THE MURDERED TRAVELLER
by: William Cullen Bryant
MORE POEMS BY WILLIAM CULLEN BRYANT
- HEN spring,
to woods and wastes around,
- Brought bloom and joy again,
- The murdered traveller's bones were found,
- Far down a narrow glen.
- The fragrant birch, above him, hung
Her tassels in the sky;
And many a vernal blossom sprung,
And nodded careless by.
- The red-bird warbled, as he wrought
His hanging nest o'erhead,
And fearless, near the fatal spot,
Her young the partridge led.
- But there was weeping far away,
And gentle eyes, for him,
With watching many an anxious day,
Were sorrowful and dim.
- They little knew, who loved him so,
The fearful death he met,
When shouting o'er the desert snow,
Unarmed, and hard beset;--
- Nor how, when round the frosty pole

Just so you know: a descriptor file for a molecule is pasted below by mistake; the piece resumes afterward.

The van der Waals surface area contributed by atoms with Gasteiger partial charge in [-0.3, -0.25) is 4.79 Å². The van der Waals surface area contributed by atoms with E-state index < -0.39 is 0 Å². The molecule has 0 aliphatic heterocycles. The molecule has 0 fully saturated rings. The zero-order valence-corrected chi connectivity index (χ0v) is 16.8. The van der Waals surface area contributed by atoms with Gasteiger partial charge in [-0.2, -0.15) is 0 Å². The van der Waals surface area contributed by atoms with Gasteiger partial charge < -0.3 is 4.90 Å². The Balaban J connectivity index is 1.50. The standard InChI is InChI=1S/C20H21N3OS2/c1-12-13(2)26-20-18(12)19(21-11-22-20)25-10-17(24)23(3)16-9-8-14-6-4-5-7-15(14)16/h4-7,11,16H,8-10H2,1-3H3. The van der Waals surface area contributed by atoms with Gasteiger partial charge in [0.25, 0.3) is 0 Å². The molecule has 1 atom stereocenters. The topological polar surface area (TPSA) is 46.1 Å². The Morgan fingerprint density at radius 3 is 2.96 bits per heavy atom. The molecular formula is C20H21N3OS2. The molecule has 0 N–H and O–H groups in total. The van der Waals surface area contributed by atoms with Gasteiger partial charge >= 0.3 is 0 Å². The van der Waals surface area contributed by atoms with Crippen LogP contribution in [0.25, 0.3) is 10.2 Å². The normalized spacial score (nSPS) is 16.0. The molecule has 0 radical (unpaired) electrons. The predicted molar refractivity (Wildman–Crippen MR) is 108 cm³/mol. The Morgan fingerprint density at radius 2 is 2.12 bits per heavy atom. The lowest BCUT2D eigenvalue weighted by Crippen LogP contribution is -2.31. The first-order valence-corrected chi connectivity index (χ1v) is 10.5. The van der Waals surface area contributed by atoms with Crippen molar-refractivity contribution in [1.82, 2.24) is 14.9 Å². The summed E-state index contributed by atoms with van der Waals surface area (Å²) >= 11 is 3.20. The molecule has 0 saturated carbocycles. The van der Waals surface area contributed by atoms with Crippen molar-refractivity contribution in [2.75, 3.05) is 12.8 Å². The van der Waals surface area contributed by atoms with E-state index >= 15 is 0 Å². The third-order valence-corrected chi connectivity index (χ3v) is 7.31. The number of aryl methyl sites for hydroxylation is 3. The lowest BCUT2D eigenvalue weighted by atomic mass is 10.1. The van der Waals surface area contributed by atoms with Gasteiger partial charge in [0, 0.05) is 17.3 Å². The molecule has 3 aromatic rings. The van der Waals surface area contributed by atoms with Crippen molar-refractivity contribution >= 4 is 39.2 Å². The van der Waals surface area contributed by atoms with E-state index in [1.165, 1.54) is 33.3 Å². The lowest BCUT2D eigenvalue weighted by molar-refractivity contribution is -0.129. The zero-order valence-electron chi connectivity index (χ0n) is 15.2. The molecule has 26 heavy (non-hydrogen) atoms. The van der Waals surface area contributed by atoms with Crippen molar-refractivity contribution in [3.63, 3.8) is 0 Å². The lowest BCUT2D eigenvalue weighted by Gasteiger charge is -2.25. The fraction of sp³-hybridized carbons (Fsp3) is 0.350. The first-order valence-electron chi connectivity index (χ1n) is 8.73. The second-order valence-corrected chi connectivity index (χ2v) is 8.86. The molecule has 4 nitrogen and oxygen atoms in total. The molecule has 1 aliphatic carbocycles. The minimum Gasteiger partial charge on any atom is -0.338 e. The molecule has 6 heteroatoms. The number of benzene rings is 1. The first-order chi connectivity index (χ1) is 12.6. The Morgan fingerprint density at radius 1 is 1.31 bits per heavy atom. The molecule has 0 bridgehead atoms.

The northern dawn was red,
The mountain wolf and wild-cat stole
To banquet on the dead;
- Nor how, when strangers found his bones,
They dressed the hasty bier,
And marked his grave with nameless stones,
Unmoistened by a tear.
- But long they looked, and feared, and wept,
Within his distant home;
And dreamed, and started as they slept,
For joy that he was come.
- So long they looked--but never spied
His welcome step again,
Nor knew the fearful death he died
Far down that narrow glen.